In addition to the outlawed foreign transactions, Binance did business with firms based in the United States, even though it was not supposed to have any such customers on its platform, the authorities said. Instead, a different platform — Binance.US, which Mr. Zhao also owned — was required to handle that business and abide by the country’s anti-money laundering laws.

But Mr. Zhao and other Binance employees believed it would be better for the main cryptocurrency exchange to handle big customers, the court filings say.

According to the filings, Mr. Zhao, widely known as C.Z., personally sought to hide Binance’s dealings with large U.S.-based customers — who were referred to as VIPs and handled by a special manager — to “have the U.S. supervision agencies not cause any troubles.”

The filing cited a June 2019 call in which Mr. Zhao advised other Binance employees to talk to U.S.-based VIP customers using methods like phone calls that would leave “no trace” of the interactions.

Binance also offered some important customers a chance to regain access to its main trading platform even after they had been kicked off over concerns that they were engaged in criminal activity, the court papers said. The documents cited a July 2020 incident in which Binance employees identified a particular user as among the “top contributors to illicit activity,” barred the user from the platform, and then discussed giving the user instructions for how to open a new Binance account.

One Binance compliance employee said in a written communication that the company had an open door to people laundering drug money, according to the government. “Is washing drug money too hard these days,” the employee wrote. “Come to Binance we got cake for you.”

The penalty in Binance’s settlement is one of the largest ever imposed by the U.S. government against a financial firm. It’s close to the roughly $5 billion that Goldman Sachs paid to authorities in the United States and around the world in 2020 to resolve foreign bribery charges. But it falls short of the $8.9 billion that BNP Paribas paid federal prosecutors in 2014 for violating U.S. sanctions rules.

Before the settlement, regulators had made moves this year to penalize Binance. In March, the C.F.T.C. filed a civil suit against the firm and Mr. Zhao, accusing them of violating financial rules designed to protect U.S. investors.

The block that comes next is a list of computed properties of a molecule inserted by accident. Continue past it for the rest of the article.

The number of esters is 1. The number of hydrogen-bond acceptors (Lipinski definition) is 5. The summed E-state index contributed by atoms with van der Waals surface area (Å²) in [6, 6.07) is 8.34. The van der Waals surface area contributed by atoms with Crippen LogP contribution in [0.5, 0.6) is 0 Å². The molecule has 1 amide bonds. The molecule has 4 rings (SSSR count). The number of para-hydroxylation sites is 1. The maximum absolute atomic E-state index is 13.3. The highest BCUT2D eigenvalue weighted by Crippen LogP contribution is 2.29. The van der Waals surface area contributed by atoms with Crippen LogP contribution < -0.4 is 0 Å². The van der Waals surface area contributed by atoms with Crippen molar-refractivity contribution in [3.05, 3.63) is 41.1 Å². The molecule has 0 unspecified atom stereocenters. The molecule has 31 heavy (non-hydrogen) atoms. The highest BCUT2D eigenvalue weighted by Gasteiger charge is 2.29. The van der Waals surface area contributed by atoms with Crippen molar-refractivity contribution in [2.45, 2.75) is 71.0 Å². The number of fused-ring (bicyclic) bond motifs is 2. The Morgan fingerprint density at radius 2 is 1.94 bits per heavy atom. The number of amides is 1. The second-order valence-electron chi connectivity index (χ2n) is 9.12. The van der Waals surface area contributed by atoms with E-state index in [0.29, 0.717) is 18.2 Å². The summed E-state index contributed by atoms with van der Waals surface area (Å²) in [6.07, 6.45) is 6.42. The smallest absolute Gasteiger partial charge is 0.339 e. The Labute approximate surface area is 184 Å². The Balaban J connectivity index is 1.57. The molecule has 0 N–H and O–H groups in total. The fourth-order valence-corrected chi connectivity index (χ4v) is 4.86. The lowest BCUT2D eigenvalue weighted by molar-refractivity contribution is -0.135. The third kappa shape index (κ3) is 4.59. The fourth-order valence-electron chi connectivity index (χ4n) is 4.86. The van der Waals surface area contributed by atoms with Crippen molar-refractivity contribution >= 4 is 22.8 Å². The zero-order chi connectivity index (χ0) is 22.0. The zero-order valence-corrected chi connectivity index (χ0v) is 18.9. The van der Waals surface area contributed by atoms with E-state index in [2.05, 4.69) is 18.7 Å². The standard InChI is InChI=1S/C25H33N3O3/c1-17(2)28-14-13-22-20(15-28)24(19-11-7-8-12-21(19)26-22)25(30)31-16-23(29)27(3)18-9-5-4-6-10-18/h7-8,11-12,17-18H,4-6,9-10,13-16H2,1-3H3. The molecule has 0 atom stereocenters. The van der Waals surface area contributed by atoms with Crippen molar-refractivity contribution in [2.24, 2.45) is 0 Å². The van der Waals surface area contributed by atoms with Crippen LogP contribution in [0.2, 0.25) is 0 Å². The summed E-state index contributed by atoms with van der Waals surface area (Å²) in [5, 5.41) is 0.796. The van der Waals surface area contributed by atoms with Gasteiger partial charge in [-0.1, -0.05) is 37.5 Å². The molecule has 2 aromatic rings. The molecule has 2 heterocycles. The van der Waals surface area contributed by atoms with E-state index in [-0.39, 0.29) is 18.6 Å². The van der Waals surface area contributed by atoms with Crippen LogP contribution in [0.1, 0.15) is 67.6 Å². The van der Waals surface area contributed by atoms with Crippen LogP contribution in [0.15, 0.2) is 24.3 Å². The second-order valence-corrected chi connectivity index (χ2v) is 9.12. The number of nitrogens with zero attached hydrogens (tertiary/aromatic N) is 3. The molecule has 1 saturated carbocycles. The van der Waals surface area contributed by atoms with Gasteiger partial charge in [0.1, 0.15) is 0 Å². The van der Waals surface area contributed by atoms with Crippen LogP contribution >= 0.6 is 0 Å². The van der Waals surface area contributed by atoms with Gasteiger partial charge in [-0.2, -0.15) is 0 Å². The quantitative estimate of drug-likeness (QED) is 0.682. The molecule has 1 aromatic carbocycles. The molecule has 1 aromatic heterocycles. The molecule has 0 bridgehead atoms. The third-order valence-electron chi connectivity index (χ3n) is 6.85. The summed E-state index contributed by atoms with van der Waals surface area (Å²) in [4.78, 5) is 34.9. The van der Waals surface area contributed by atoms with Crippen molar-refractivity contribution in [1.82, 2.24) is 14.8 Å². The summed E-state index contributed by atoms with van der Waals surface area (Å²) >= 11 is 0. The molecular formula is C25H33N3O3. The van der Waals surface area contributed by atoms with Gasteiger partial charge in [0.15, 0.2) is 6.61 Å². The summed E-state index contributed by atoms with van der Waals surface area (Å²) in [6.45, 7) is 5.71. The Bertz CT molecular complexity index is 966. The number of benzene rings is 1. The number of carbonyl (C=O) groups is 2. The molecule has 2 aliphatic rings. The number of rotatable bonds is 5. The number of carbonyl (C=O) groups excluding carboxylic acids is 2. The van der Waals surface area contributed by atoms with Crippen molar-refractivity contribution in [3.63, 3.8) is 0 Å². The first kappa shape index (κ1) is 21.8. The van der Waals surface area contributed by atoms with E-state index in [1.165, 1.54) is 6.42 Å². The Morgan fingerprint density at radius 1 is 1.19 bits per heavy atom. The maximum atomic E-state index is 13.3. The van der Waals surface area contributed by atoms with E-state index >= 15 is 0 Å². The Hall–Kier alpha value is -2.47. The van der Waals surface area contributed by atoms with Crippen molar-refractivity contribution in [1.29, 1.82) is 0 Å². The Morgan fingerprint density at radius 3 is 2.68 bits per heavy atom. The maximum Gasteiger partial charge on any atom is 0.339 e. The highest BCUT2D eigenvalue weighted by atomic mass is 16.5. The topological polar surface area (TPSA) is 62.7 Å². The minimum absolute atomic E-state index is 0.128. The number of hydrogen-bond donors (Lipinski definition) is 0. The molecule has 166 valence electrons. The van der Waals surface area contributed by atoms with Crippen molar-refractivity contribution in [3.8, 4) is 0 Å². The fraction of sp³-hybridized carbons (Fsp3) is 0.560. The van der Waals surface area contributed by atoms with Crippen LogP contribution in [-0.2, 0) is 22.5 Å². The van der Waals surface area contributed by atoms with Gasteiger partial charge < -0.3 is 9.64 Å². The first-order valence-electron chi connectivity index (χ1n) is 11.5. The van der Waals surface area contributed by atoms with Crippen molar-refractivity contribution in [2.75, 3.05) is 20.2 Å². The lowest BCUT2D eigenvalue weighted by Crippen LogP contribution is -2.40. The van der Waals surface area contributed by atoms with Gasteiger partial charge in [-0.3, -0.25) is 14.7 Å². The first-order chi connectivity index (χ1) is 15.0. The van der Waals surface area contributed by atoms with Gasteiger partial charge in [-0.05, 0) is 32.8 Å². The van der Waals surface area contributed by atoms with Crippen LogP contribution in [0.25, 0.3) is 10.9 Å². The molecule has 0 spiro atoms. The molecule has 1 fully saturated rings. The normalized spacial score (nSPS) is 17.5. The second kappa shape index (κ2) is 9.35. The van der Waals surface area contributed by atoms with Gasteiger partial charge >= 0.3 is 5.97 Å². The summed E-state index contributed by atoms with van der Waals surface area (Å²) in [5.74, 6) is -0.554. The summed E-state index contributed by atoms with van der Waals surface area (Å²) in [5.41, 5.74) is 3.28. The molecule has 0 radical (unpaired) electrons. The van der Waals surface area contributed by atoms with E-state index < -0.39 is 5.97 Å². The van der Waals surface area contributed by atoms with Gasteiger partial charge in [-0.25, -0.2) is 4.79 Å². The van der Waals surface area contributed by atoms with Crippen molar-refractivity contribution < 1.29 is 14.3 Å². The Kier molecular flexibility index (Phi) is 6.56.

Then in June, the Securities and Exchange Commission charged Binance and Mr. Zhao with mishandling customer funds and lying to regulators. Notably, the S.E.C., which is determined to regulate digital assets like stocks or bonds, was not a party to the settlement on Tuesday. The agency didn’t respond to a request for comment.

In its lawsuit against Binance, the S.E.C. said that the firm transferred billions of dollars in customer funds to a separate company, Merit Peak Limited, which was controlled by Mr. Zhao.

That accusation echoed the collapse of FTX, once Binance’s largest international rival. This month, Mr. Bankman-Fried, the FTX founder, was convicted on charges that he misappropriated billions in customer funds, using the money to finance campaign donations and other extravagant spending. After his own tweets helped set off the chain of events that led to the implosion of FTX last year, Mr. Zhao held himself up as the compliant face of the crypto industry.

The drumbeat of enforcement actions this year has hurt Binance’s business. After the S.E.C. lawsuit, banks cut off access to Binance.US, forcing the firm to freeze much of its trading activity. Several top executives soon departed.

In public, Mr. Zhao has often dismissed negative news stories by labeling them as “FUD,” or fear, uncertainty and doubt, the shorthand that the crypto industry has long used to deride skeptics and critics.

He also hired a larger compliance staff, and in January, a former federal prosecutor, Noah Perlman, was appointed Binance’s new global compliance chief.

Still, cracks were showing. This year, Binance’s share of the crypto trading market has dipped amid the onslaught from regulators. And in July, several of its top executives, including its chief strategy officer and a high-ranking compliance official, announced they were leaving the company.

Mr. Zhao’s fate remains unclear. His sentencing is months away. In the meantime, his bail was set at $175 million secured by $15 million in cash, and a federal judge permitted him to return to the United Arab Emirates, where he has been living this year.

In his post on Tuesday, he said he couldn’t see himself running a start-up again.

“Should there be listeners, I may be open to being a coach/mentor to a small number of upcoming entrepreneurs, privately,” he wrote. “If for nothing else, I can at least tell them what not to do.”

Alan Rappeport contributed reporting.